Thursday, April 26, 2018
Understanding the favorite poets of black women students
The literary scholar Jerry W. Ward, Jr. was recently raising a question, prompting me to think about general audiences: "What do we find proof of in print and online sources that are not in 'prominent scholarly journals?'" His question responded to something I had previously noted about the topics academics covered in scholarly contexts. But what about, Ward was asking, audiences, especially black general audiences, beyond the scholars? (It's worth noting that Ward has been actively formulating questions and making observations about those black audiences for over 35 years now, like his inquiry, "why do Black readers read what they read when they read?"
One body of evidence on responses to black poetry might be in the realm of what is broadly referred to as spoken word. It's likely, by the way, that the term "spoken word" inadequately captures the shifts in that discourse over the last two decades. To respond to Ward's initial question though, we find proof of audiences in those spoken word areas who find value in vocally complex or dynamic performances on subjects that are biting, serious, and comedic.
With few exceptions, award-winning black women poets in spoken word environments are largely separate from award-winning black women poets who are praised often praised based on their volumes of poetry and close proximity to powerful institutions, like universities and fellowship and prize-granting organizations. Those spoken word poets remain invisible to many scholars who use books as their main sources for studying and teaching poetry.
I was aware of spoken word artists many years ago while in undergrad, but I have remained mindful of the emergence of new artists based on my communications with mostly my black women students. When and if I present my classes with works by canonical poets like Gwendolyn Brooks and Sonia Sanchez, or contemporary writers like Evie Shockley and Elizabeth Alexander, my students listen and take notes. However, whenever I present work by spoken word artists, individual black women students will approach me after class, suggest additional spoken word artists to consider, and later email me a YouTube link or two of the poet they have in mind. (As a contrast, my black men students tend to email me YouTube links of underground rappers that they think I should consider).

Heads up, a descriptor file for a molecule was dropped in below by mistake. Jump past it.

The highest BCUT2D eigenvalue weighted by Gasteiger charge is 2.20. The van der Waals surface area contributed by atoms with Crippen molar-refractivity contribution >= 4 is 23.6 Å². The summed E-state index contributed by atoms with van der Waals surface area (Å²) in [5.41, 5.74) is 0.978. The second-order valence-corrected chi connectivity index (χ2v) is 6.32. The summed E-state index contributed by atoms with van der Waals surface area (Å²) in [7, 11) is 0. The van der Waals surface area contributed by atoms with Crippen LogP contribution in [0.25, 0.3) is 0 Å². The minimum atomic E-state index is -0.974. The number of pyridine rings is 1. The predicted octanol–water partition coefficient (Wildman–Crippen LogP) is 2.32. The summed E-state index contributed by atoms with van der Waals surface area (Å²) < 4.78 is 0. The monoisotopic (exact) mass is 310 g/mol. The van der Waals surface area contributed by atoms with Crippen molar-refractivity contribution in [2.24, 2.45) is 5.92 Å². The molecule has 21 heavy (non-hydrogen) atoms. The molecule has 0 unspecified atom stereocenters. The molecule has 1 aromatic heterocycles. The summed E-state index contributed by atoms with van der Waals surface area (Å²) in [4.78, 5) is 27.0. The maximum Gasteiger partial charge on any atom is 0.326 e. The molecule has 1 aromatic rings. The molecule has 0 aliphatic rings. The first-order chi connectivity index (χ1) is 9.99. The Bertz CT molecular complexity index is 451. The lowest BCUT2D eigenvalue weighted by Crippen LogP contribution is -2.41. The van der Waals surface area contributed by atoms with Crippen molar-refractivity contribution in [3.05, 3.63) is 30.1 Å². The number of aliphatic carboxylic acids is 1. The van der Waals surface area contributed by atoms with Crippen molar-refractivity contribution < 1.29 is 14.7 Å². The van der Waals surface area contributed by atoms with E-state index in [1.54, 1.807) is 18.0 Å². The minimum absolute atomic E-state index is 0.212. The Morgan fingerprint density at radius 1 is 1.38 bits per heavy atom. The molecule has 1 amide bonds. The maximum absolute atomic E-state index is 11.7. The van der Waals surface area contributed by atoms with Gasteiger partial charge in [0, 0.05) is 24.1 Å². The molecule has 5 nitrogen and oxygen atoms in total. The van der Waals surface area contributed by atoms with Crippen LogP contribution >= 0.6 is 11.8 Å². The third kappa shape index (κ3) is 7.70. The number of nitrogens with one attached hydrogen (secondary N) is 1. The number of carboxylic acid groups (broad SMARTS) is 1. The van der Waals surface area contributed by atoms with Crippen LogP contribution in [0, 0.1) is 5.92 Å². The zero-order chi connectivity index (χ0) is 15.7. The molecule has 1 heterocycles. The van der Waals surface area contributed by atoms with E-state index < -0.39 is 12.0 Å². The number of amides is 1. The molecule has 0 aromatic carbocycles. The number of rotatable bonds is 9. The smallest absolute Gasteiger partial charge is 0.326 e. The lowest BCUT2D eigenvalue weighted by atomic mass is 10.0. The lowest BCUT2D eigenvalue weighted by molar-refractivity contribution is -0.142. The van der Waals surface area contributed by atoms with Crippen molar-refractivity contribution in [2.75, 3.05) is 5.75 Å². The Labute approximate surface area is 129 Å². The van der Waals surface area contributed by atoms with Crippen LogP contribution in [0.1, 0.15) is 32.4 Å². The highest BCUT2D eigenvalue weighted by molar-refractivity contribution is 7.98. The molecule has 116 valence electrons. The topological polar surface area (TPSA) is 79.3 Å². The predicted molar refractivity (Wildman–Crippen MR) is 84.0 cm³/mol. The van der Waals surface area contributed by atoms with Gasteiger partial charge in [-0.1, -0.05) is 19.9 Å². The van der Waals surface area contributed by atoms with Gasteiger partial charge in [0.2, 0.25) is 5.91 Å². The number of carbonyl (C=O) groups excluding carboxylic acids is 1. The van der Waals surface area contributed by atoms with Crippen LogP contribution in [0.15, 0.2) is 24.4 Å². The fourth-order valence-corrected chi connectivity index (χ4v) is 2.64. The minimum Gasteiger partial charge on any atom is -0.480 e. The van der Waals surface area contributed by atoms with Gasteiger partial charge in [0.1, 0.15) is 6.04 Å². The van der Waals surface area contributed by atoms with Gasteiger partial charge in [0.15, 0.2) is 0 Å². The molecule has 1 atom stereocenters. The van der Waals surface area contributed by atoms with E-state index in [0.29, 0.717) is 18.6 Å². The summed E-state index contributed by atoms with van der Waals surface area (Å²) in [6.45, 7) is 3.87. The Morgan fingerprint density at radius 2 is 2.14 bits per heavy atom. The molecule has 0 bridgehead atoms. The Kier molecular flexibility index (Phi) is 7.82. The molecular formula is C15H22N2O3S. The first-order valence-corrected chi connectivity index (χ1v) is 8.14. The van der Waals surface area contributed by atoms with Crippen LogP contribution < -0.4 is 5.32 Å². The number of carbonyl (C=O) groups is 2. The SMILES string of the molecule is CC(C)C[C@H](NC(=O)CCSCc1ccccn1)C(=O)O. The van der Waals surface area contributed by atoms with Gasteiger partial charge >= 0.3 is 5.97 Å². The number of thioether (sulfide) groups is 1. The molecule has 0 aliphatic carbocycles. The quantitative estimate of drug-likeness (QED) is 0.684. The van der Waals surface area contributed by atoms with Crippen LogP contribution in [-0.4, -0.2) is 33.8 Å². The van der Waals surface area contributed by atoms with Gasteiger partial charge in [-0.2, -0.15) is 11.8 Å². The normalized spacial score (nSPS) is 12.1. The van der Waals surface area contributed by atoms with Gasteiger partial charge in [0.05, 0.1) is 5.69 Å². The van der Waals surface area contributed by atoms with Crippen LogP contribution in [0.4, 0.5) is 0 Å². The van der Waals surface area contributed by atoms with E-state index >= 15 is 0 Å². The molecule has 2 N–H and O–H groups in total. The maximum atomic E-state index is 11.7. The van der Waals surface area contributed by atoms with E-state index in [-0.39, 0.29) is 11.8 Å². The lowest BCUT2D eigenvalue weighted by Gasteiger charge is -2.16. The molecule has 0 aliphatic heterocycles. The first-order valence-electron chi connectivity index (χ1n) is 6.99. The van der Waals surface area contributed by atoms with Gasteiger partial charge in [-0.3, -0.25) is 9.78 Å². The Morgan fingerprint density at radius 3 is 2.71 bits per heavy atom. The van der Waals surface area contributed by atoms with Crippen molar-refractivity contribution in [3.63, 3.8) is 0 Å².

Over the last few years, black women students sent me dozens of YouTube links of their favorite poets. Relatively few of their favorite poets were over the age of 30, and none of those poets are among the canonical poets discussed in the scholarly discourse, nor are any of those poets the dozens of award-winning black women poets I've charted in past entries.
The very act of students emailing their professor YouTube links of black women poets "you should hear" provides proof of a distinct technological mode of sharing poems. The links they provide me show black women poets reading at slam competitions or at local venues for poetry. The readings themselves are often interrupted by shouts, vocal affirmations, and laughter when the poets make powerful or biting statements, providing evidence that readings in these environments are interactive and sometimes rowdy. The readings, in other words, are a contrast from the quiet, staid poetry readings that occur in academic contexts.
It's not just the performance styles though. Those favorite poets that students pass along tend to address the dramas of being black women in contemporary environments in ways that leading poets in academic contexts don't, at least not as much. For instance, in one of her poems, Jae Nichelle catalogs the cruel insults expressed by black and white people about her lips. Emi Mahmoud opens her poem "Mama" by recalling the ways that a man on the streets tried to disrespectfully flirt with her.
Listen to enough of poets in these realms, and you get a sense that expressiveness, righteous rage, humor, and contemporary interactions between black men and women are central aesthetics and themes. The emphatic and diverse delivery styles also suggest why many of my black women students find the poetry boring that they are exposed to by high school teachers and college professors. While I respect the work that we -- teachers and professors -- are doing, I admit that so much of it is relatively flat in comparison to the kinds of poetry that the students value.
• A Notebook on Readers